Are annuities appropriate for the elderly? The Securities and Exchange Commission and the National Association of Securities Dealers say not necessarily.
The SEC also today issued an alert to remind investors that variable annuities are not suitable for all consumers, especially investors who need the money in the short term or who borrow against their home mortgage in order to purchase a variable annuity or variable life insurance product.
"We've seen a lot of sales to the elderly, and your money is tied up for so long that it can create real issues for people who need it for health care," said Mary Schapiro, vice chairman of NASD, the main self-regulatory body for brokers. "We want to get ahead of the issue."
This sounds like what I wrote here, except that I was talking about Social Security, arguing against Peter Diamond's view that Social Security makes up for the failure of seniors to annuitize enough of their income.
I doubt that elderly people who maintain their assets in lump sum format rather than as annuities are as irrational as Diamond and others suggest. In the real world, the elderly face many more sources of uncertainty than just their date of death. For most other sources of uncertainty, a lump sum provides better protection than an annuity.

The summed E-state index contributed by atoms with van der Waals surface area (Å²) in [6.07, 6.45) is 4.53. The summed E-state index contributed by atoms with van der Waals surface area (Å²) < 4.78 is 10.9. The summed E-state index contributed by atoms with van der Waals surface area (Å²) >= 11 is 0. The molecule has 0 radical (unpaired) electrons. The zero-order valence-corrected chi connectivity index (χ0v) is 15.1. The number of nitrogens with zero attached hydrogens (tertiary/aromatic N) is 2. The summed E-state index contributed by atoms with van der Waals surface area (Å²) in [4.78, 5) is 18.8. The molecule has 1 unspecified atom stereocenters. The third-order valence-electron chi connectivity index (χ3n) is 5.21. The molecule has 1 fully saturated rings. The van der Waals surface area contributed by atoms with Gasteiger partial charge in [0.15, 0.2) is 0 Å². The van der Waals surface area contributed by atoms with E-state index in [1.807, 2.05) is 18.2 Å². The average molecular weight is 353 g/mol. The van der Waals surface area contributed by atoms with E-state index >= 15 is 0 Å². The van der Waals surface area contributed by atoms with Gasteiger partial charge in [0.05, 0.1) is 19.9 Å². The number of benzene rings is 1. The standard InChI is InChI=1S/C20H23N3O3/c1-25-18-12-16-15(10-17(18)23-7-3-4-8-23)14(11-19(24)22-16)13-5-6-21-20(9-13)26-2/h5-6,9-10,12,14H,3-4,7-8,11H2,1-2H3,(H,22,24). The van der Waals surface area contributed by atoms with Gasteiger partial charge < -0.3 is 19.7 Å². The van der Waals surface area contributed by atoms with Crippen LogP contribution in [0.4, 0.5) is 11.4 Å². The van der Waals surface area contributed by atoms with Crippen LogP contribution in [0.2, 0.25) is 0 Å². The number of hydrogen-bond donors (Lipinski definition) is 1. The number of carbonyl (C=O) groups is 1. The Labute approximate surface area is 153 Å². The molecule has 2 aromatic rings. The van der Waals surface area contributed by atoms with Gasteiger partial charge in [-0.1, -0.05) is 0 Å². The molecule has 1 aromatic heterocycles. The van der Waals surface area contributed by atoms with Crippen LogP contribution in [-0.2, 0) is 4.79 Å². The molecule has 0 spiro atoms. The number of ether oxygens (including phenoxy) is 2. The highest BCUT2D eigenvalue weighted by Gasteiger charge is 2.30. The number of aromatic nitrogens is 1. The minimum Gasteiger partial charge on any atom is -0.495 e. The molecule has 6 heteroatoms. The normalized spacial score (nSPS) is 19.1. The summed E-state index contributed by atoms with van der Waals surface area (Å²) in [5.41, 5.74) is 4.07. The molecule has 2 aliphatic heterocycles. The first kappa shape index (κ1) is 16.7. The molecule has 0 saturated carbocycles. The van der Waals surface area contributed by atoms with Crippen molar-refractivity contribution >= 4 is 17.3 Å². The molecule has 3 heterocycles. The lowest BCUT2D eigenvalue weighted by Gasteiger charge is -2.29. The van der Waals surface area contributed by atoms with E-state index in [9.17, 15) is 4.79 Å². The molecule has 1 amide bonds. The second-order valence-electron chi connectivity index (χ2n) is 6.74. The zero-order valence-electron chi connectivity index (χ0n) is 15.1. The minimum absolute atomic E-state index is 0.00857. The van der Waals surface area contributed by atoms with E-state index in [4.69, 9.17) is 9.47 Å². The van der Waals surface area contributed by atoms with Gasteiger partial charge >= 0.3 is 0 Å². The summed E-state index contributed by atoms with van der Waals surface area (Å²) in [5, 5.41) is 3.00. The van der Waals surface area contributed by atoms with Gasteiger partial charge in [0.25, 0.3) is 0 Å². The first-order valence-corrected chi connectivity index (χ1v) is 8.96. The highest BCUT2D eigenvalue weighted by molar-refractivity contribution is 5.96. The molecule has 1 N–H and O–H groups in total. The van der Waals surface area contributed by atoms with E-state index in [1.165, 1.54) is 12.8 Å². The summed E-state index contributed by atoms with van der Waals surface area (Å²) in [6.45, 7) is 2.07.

For example, take the risk of a sudden jump in expenses, due to a medical problem or other crisis. If you have a lump sum, you can handle the spike in cash needs without having to take out a loan.
So, on the one hand the government forces senior citizens to annuitize their income through Social Security. On the other hand, it accuses the private sector of being too aggressive in marketing annuities and that annuities are not necessarily appropriate for all seniors.
For Discussion. Peter Diamond argued that seniors should annuitize more of their income, and that Social Security is a good thing because it forces them to do so. The SEC/NASD report says that seniors should not necessarily annuitize their income. Can those two positions be reconciled?